Wednesday, 19 December 2012

Cheese Fondue

A meal of melted cheese, served with carbs (bread and potato) and a plateful of cured meats (sausages, salami, bresola) and nice chilled white wine is one of my favourites in winter. Fondue and Raclette are enjoyed not just while skiing in the Alps but also at home on special winter occasions such as Christmas Eve and New Year’s Day. I am particularly fond of Fondue; I love the taste of strong cheeses mixed with white wine and garlic and the involvement of everyone on the table, dipping their forks with bread on one end into the communal cheese pot. My motto with food are: eat fats and carbs in moderation and stop eating before I feel full. Unfortunately, these principles that I live by fly out the window when Fondue is served, which is why I’m grateful that at least I have the will power to limit fondue indulgence to only once or twice a year.

If you haven’t had fondue before and you love cheese, then this should be the winter you try it. If you haven’t found a restaurant that serves it, the good news is, it’s very easy to make. The ingredients list is short and there is no technique involved apart from whisking. All you need would be a fondue set (I bought mine from Staub) or you can purchase a stand to put a pot on and something to light the pot from below like fondue gel fuel (you can get it on amazon). I remember one winter when I was desperate for fondue but didn’t have a fondue set, I ate fondue out of a saucepan set atop the stove. Where there’s a will, there’s a way.
My Staub Fondue set made of cast iron

As for the recipe, fondues can taste vastly different from one to another, depending on the ingredients used. You can play with the flavour by using different mixes of cheese, but stick to strong flavoured hard cheeses. Popular choices include Comte, Gruyere, Emmental and Vacherine. Don’t worry about the proportions of each cheese; focus instead on getting good quality cheese. If you can, go to a reputable cheese shop like La Fromgerie in Marylebone or check out the other cheese stores or counters I’ve listed in my post, talk to the staff that work there about the flavours you want (stronger or milder) and get them to recommend to you which cheese they think will work best. Then comes the alcohol which are usually white wine and kirsch, which is a fruit brandy made from the distillation of cherries. Choose good quality dry white wine. Remember that just because you’re using it for cooking, doesn’t mean you shouldn’t care about the quality; if you can’t drink it out of a glass, you might as well not use it for cooking.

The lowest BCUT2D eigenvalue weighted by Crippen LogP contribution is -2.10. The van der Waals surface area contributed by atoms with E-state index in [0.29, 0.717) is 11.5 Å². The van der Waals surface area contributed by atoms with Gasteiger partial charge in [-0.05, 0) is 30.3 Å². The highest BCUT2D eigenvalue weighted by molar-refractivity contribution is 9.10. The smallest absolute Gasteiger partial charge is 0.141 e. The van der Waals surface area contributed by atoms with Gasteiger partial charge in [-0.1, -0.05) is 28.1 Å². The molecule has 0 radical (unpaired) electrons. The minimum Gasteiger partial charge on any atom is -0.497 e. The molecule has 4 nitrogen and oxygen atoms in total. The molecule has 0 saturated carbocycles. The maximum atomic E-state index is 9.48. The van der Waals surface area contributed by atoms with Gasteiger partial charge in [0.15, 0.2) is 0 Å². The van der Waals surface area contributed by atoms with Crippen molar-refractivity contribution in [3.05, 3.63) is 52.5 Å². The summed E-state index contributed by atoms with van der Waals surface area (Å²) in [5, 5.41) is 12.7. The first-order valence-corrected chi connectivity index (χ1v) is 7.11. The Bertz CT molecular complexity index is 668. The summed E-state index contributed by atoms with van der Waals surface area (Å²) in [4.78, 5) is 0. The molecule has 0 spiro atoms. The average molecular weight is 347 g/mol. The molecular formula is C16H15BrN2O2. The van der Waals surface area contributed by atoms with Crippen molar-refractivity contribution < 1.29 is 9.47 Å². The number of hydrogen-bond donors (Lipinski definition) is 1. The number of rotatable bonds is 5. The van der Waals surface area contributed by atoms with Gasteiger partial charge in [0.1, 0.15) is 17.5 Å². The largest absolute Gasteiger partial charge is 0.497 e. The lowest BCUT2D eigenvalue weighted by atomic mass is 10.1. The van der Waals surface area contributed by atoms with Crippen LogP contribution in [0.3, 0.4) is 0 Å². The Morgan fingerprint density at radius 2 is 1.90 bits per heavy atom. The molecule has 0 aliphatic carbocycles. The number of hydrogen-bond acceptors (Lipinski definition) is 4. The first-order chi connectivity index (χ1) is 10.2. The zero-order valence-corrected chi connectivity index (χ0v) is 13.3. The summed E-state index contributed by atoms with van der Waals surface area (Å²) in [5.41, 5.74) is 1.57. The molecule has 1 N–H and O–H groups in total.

I’ve had a lot of different fondues in my life, from alcoholic fondues (containing more wine than cheese) to tangy fondues (Dutch version ordered in Amsterdam), but I think Heston’s recipe yields one of the best fondues I’ve ever tasted. I know I’ve mentioned Heston Blumenthal many times on this blog, but I have to give credit where it’s due; the guy’s a genius with food. I have altered his recipe only slightly by adding more sherry and leaving the garlic cloves in.

Heston’s Cheese Fondue with Sherry and Cloves (adapted from Heston at Home)
Serves 6-8

450 g Gruyere cheese
450 g Comte Cheese
15 g Cornflour
60 g Manzanilla sherry (original recipe calls for 30g)
6 sprigs of thyme (original recipe calls for 2)
3 cloves of garlic
500 g Dry white wine
20 g lemon juice
5 g English mustard powder
Pinch of ground cloves

Grate the cheeses (I used the grater attachment to my food processor) and mix it with the cornflour.

Bring 30 g of sherry to a simmer in a small saucepan over medium-high heat. Add the thyme and garlic, remove from the heat and leave to infuse for 10 mins. Strain and allow to cool. [I left mine to cool for an hour in the pan which is perhaps why I was left with so little alcohol, so I topped it up with another 30 g of sherry]

Bring the wine and lemon juice to boil together in a medium saucepan, then add the cheese one handful at a time, whisking continuously until smooth and creamy. Add the sherry, garlic cloves, mustard powder and ground cloves, stirring until the fondue thickens. This will take around 10 minutes. [Your arms will get tired, but keep your eyes on the end prize, smooth silky cheese]

Transfer to a fondue pot and set it on the stand with a flame beneath it to keep it warm.

Traditionally, fondue is served with cubes of bread and cornichons. To make it healthier (and at my mother’s request), I offer my guests the option of raw cauliflower and broccoli to dip into the cheese. Grilled and sliced German sausages make great dippers too, if you want to go all out. I've observed how people who love fondue eat (myself included) and my conclusion is that we become singleminded and eat with a mission: have as much as possible and finish that pot of cheese! What’s great about fondue is that unlike most meals where it’s usually anti-climatic after the first few bites, the best of fondue is the thin layer of toasted cheese left at the bottom of the pot at the very end. Stick a fork in and gently lift it up; crunchy and cheesy, it’s the perfect ending to the perfect winter meal.

Scraping the last of the cheese

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